By: Ahmed Abubakr

Graphical integrity chapter aims to help the designer to create clear and efficient graphs by using important principles and tools.

Distorted graph is the graph that shows inaccurate visual representation of numerical quantities.

There are two goals that need to be achieved when creating graphs which are:

- The representation of numbers as physical objects on graphs should be proportional

to the numerical quantities that are being represented. - Labels on the graphs should be clear and detailed with explanation.

Dividing the size of effect shown in graphics by the size of effect in data would results the lie factor.

If the lie factor is equal to one then the graph accurately representing the numerical data, however

if the lie factor is greater than 1.05 or less than 0.95 this might indicate in distortion.

Each part in the graph generates expectations about the other parts and and that determine what the eyes see. Confounding of

design variation with data variation results in deception, therefore the focus should always be on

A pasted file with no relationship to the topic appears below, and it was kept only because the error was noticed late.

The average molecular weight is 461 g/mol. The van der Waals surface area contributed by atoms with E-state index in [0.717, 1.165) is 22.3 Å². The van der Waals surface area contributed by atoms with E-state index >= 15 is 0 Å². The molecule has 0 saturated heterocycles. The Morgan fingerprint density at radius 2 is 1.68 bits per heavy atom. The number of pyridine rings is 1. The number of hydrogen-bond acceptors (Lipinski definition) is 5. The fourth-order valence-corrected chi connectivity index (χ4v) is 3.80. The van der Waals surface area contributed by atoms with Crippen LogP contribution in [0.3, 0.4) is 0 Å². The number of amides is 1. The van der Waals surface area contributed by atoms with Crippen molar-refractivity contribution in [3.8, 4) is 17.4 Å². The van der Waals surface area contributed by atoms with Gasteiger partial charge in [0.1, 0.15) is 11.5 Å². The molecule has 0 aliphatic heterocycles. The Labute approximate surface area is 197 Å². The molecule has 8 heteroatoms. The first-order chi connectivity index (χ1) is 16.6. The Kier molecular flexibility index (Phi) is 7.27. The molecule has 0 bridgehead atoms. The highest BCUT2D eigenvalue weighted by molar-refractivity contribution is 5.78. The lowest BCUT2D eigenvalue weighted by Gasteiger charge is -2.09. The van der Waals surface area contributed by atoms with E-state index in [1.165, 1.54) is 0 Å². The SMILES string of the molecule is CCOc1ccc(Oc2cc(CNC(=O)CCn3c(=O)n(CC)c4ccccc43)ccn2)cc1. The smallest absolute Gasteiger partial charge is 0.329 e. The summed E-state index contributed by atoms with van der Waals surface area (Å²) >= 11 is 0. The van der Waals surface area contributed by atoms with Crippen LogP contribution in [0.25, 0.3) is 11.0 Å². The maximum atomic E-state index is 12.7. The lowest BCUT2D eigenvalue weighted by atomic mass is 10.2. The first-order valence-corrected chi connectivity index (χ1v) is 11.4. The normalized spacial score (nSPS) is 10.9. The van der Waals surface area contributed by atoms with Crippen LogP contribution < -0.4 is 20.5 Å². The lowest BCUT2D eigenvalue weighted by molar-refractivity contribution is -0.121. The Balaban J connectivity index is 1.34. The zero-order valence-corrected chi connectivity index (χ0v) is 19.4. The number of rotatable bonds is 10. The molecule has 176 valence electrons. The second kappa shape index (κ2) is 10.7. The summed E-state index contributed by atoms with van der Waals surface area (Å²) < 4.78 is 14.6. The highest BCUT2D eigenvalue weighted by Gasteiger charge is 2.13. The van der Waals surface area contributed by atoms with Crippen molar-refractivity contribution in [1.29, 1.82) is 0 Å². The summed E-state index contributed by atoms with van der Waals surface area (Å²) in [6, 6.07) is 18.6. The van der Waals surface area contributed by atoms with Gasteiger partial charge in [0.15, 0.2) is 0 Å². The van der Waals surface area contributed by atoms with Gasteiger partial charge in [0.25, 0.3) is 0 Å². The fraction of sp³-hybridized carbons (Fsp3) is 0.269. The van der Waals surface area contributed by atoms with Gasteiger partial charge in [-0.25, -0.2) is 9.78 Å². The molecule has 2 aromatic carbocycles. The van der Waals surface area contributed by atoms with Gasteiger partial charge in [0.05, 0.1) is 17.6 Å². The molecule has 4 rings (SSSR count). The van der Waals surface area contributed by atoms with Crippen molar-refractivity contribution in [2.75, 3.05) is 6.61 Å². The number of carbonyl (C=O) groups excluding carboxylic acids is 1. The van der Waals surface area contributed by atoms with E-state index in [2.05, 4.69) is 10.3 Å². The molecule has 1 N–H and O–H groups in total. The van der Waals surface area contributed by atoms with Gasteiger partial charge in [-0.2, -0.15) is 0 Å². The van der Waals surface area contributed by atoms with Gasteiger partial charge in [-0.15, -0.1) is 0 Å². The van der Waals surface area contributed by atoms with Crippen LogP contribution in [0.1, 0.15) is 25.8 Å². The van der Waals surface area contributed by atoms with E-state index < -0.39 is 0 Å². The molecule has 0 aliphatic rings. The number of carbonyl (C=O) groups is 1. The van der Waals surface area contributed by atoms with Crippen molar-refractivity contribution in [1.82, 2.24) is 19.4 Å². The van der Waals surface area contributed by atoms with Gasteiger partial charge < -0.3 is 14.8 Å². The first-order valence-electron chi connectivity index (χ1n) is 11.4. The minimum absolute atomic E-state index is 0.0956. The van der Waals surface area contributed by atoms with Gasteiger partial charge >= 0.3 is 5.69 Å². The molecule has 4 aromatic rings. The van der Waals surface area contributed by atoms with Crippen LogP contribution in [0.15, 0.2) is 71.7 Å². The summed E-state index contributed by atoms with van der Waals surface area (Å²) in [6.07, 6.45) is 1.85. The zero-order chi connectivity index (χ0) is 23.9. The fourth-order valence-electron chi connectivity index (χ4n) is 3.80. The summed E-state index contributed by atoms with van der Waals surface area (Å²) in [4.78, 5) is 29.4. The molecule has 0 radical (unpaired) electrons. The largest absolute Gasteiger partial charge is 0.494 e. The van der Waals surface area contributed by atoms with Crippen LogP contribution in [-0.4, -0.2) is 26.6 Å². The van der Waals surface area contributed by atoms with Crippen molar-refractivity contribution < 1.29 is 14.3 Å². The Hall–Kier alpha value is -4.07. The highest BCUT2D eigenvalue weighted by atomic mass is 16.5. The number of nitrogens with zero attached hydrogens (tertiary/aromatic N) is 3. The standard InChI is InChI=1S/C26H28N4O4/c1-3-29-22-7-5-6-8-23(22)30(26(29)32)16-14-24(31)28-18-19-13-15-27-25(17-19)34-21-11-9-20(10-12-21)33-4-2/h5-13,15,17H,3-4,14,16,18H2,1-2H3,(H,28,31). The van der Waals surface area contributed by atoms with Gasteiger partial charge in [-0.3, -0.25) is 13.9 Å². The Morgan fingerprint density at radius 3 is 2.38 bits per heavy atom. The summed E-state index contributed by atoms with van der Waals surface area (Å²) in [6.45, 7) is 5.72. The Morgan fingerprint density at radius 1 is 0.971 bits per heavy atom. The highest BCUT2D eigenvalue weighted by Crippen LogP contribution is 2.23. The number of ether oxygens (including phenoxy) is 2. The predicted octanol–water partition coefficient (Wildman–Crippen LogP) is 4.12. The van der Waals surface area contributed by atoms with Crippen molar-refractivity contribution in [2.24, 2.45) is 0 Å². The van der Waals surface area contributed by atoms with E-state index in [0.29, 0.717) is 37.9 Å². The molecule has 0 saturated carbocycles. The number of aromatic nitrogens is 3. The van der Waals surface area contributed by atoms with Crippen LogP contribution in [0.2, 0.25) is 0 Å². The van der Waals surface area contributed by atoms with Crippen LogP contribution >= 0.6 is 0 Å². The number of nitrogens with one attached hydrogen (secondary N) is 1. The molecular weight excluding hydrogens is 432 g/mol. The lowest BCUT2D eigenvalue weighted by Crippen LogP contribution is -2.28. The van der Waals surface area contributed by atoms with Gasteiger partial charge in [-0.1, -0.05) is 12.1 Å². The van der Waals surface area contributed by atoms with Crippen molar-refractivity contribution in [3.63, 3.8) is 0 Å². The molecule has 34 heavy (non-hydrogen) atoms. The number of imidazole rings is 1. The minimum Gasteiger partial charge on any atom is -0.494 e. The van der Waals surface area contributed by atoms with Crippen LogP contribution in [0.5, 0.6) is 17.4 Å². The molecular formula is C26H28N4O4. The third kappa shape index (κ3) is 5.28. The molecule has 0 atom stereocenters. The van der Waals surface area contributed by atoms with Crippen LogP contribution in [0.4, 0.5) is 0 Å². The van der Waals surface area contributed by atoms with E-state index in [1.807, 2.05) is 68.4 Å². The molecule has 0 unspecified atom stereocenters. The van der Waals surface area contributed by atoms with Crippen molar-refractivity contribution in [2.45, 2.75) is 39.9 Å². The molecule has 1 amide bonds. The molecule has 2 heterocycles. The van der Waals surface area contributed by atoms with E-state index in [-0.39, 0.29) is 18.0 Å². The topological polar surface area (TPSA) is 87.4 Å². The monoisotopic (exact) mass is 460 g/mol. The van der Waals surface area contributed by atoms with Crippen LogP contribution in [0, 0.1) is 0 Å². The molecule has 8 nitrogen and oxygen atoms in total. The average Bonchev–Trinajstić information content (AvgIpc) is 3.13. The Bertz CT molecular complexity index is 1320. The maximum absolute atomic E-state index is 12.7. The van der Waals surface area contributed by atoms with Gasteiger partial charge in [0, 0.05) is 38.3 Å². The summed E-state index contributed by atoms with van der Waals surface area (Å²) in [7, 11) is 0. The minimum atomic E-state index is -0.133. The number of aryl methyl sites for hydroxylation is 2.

showing the data variation NOT design variation.

Ambiguity can happen when using areas to show one-dimensional data. That kind of designs should be

avoided by making sure that the number of variable dimensions is not more than the number of dimensions used in the data.

For clarity, data being represented in the graph should tell the reader what the data is being compared

to, without any unnecessary data. The principle says:

*Graphics must not quote data out of context*

Graphical integrity can be defined by six principles:

- The representation of numbers as physical objects on graphs should be proportional to the numerical quantities that are being represented.
- Labels on the graphs should be clear and detailed with explanation.
- Show data variation, not design variation.
- In time-series displays of money, deflated and standardized units of monetary measurement are always better than nominal units.
- The number of information-carrying (variable) dimensions should not be more than the number of the dimension in the data.
- Graphics must not quote data out of context.